7. 7. McDonald’s for example The importance to have an offer with specific products to meet the needs and tastes of consumers from different cultures, the fast-food giant has for example: a McBaguette in France (with french baguette and Dijon mustard), a Chicken Maharaja Mac and a Masala Grill Chicken in India (with Indian spices) as well as a Mega Teriyaki Burger (with teriyaki sauce) or Gurakoro (with macaroni gratin and croquettes) in Japan.
  8. 8. Social classes People from different social classes tend to have different desires and consumption patterns. Disparities resulting from the difference in their purchasing power, but not only that. According to some researchers, behavior and buying habits would also be a way of identification and belonging to its social class. Acculturation is a process in which members of one cultural group adopt the beliefs and behaviors of another group. Acculturation is usually in the direction of a minority group adopting habits and language patterns of the dominant group.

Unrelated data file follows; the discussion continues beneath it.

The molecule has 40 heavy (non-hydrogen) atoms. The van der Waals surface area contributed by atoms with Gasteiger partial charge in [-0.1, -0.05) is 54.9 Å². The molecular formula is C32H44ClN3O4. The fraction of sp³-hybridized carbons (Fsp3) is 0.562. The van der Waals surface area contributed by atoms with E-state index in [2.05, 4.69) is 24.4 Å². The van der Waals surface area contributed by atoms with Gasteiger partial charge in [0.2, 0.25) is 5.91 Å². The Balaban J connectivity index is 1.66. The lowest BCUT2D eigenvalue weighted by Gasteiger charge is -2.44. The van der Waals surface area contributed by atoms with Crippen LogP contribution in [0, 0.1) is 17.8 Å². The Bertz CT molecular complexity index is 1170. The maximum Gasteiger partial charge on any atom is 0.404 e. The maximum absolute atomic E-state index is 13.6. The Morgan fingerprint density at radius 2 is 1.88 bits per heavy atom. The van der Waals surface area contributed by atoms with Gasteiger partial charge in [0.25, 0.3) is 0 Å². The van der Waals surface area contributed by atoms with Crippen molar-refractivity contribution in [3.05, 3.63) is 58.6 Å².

9. 9. Cultural trends Cultural trends or “Bandwagon effect” are defined as trends widely followed by people and which are amplified by their mere popularity and by conformity or compliance with social pressure. The more people follow a trend, the more others will want to follow it.